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AP-Biology-Chapter-18-Bacteria-Bacterial-Genetics-2008

AP-Biology-Chapter-18-Bacteria-Bacterial-Genetics-2008 -...

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2005-2006 AP Biology Chapter 18. Bacterial Genetics
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2005-2006 AP Biology Why study bacterial genetics? Its an easy place to start history we know more about it systems better understood simpler genome good model for control of genes build concepts from there to eukaryotes bacterial genetic systems are exploited in biotechnology
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2005-2006 AP Biology Bacteria Bacteria review one-celled organisms prokaryotes reproduce by mitosis binary fission rapid growth generation every ~20 minutes 10 8 (100 million) colony overnight! dominant form of life on Earth incredibly diverse
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2005-2006 AP Biology Bacterial diversity rods and spheres and spirals… Oh My!
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2005-2006 AP Biology Bacterial diversity Borrelia burgdorferi Lyme disease Treponema pallidum Syphillis Escherichia coli O157:H7 Hemorrhagic E. coli Enterococcus faecium skin infections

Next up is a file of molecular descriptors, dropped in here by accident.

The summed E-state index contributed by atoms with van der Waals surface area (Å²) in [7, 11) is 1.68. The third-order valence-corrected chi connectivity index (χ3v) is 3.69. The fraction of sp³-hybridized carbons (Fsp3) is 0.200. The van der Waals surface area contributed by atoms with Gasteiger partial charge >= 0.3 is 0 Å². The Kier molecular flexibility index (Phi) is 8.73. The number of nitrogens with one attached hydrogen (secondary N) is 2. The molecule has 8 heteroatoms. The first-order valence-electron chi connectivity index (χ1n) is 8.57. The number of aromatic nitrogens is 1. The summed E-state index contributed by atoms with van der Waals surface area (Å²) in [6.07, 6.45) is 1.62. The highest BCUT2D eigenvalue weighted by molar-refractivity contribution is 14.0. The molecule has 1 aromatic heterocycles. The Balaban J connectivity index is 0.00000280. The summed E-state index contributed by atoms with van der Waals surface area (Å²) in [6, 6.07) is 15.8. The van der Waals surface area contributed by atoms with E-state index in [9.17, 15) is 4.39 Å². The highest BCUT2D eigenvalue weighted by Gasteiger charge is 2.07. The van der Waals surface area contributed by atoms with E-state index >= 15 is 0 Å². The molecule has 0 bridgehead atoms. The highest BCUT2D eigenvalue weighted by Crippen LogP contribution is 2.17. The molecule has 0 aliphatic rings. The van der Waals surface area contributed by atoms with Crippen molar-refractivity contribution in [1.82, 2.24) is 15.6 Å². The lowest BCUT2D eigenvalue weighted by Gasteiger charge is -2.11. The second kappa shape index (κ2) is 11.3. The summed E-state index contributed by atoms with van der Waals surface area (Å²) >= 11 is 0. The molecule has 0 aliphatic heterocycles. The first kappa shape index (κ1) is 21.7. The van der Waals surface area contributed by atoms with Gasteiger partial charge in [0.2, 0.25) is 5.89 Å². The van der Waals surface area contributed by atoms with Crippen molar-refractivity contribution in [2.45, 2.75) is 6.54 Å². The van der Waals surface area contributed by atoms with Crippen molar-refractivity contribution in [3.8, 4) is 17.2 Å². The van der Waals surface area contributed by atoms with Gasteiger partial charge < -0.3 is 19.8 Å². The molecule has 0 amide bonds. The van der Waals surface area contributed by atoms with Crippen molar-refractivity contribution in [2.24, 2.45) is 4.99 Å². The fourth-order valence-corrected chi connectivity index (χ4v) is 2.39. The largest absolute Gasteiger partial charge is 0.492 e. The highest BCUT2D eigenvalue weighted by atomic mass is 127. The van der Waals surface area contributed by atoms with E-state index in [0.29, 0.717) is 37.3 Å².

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2005-2006 AP Biology Bacterial genome Single circular chromosome haploid naked DNA no histone proteins ~4 million base pairs ~4300 genes 1/1000 DNA in eukaryote Intro to Bacteria video
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2005-2006 AP Biology No nucleus! No nuclear membrane chromosome in cytoplasm transcription & translation are coupled together no processing of mRNA no introns but Central Dogma still applies use same genetic code
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2005-2006 AP Biology Binary fission Replication of bacterial chromosome Asexual reproduction offspring genetically identical to parent where does variation come from?
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2005-2006 AP Biology Variation in bacteria Sources of variation spontaneous mutation transformation plasmids DNA fragments transduction conjugation transposons bacteria shedding DNA
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2005-2006 AP Biology Spontaneous mutation Spontaneous mutation is a significant source of variation in rapidly reproducing species Example : E. coli human colon (large intestines) 2 x 10 10 (billion) new E. coli each day!
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